CNN (11/28, Andrew) reported, “Americans weigh more this decade than they did last decade, but fewer adults say they want to lose weight.” A new poll found that “28% of Americans said they weighed 200 pounds or more between 2010 and 2019 – a four-point jump from…2001 to 2009.” Even so, “fewer Americans now consider themselves overweight or obese.”
Newsweek (11/27, Moyler) reported, “The data came from Gallup’s Health and Healthcare survey, which the organization said was conducted in November of each year.” The 2019 survey responses “were collected between November 1 and November 14 from a random selection of 1,015 adults living in all 50 states and Washington, D.C.” These findings “appeared to directly contradict those of a study” recently published in JAMA Network Open. That particular “study, which involved 48,026 people between the ages of 40 and 64, indicated that the number of Americans trying to lose weight was on the rise.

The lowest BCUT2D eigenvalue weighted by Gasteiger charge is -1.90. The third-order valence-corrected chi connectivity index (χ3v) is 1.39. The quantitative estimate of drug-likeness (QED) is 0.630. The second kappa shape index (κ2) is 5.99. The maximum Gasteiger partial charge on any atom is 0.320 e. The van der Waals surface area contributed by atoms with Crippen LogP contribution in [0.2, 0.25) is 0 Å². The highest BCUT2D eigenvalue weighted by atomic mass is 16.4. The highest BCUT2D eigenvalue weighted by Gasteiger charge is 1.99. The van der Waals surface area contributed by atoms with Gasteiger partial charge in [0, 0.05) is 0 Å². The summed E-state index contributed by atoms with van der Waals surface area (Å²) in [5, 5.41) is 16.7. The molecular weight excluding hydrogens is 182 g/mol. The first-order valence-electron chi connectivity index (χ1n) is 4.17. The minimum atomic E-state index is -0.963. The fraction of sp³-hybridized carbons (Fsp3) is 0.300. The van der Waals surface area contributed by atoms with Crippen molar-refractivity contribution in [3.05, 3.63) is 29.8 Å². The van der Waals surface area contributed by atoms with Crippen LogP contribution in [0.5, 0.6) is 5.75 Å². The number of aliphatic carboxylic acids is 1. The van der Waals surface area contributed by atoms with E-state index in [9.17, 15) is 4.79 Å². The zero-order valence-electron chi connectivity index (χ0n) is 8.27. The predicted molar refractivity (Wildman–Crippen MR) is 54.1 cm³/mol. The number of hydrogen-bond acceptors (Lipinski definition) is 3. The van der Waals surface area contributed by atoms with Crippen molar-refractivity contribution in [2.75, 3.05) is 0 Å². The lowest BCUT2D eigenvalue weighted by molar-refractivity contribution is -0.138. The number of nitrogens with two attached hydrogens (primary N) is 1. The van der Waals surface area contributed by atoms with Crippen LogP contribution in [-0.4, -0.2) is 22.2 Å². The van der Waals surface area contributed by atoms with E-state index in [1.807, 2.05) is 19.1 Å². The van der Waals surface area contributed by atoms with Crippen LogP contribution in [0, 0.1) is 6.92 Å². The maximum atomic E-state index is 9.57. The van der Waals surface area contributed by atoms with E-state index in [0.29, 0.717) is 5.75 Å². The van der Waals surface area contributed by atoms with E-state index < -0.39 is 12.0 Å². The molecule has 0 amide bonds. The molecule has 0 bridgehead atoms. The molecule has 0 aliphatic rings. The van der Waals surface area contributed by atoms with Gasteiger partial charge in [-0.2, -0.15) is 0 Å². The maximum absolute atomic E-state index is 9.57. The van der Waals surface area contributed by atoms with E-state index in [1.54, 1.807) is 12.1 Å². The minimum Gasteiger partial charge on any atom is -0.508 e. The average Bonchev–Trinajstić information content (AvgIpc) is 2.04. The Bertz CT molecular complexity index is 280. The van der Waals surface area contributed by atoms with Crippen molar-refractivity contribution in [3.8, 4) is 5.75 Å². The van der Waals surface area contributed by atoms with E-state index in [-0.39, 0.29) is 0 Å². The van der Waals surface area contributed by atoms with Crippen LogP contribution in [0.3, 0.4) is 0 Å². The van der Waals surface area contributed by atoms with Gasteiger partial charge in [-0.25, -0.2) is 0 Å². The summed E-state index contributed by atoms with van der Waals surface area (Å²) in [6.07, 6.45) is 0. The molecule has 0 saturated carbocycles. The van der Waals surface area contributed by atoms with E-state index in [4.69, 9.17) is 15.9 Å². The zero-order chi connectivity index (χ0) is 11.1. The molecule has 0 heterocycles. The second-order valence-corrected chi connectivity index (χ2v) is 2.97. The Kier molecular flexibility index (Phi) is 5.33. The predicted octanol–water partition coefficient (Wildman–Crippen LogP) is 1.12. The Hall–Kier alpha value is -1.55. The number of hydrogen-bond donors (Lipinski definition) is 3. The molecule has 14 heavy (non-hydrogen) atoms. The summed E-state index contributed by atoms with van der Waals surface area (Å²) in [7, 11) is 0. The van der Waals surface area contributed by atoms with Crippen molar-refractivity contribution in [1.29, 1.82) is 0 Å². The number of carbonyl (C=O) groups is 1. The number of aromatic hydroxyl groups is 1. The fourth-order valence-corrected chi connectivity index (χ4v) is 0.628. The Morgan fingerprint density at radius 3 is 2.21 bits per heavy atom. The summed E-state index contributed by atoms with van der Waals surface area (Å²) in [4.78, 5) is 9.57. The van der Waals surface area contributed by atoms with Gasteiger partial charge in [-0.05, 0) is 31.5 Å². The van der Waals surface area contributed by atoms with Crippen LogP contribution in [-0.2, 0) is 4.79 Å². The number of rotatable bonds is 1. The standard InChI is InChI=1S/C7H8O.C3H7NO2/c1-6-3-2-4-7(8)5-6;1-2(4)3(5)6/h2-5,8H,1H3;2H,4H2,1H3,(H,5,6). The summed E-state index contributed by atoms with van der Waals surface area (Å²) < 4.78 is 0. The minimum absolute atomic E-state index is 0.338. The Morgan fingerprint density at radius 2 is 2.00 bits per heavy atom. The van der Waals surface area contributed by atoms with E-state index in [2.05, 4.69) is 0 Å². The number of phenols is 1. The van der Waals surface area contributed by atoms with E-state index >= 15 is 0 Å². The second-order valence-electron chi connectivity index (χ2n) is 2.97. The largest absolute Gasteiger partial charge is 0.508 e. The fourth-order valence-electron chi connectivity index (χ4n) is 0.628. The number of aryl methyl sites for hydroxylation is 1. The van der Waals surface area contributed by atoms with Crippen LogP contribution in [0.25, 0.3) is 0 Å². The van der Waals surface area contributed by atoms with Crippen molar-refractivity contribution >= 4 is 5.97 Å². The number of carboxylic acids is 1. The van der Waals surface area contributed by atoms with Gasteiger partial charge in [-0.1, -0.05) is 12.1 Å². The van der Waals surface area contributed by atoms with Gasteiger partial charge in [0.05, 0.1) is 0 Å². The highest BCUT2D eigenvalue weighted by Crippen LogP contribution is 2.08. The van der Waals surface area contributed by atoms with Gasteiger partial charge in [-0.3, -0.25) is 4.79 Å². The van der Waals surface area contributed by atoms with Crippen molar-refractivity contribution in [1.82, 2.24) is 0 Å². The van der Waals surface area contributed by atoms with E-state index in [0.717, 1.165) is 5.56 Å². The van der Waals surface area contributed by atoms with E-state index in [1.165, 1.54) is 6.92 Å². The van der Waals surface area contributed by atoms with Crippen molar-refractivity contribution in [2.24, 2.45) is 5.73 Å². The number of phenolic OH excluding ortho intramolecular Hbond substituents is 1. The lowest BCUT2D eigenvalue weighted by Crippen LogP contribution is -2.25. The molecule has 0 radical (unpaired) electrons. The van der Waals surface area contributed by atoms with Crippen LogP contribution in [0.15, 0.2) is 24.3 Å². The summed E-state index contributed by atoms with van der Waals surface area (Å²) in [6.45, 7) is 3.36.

There has NEVER been as many people who are overweight or obsese in the history of mankind as we currently have. The MEDICAL consequences are never considered until they have created problems.
There is a difference between being a “big guy or girl”, and being obese. Unfortunately, most people consider themselves as the first but are really the second. Bexause there are so manynon otherm.j people in the same predicament (including doctors), people brush it off as “normal”. Itnis NOT normal to die 7-10 years earlier than you should. It is also NOT normal to have a higher chance of deadly cancer, heart disease or diabetes.
Obesity is a chronic, costly, deadly disease which robs its victims of quality and length of life. Do the math. If your BMI is over 30, the clock is ticking regardless of your age.
The good news is that Bariatric surgery works. As the weight comes down, the risks return to normal. Its the best “second chance” that most will ever be given. Its up to you. Look it up, you will be glad that you did.
Call us, We can Help!
Dr Bertha and the Team at NJBI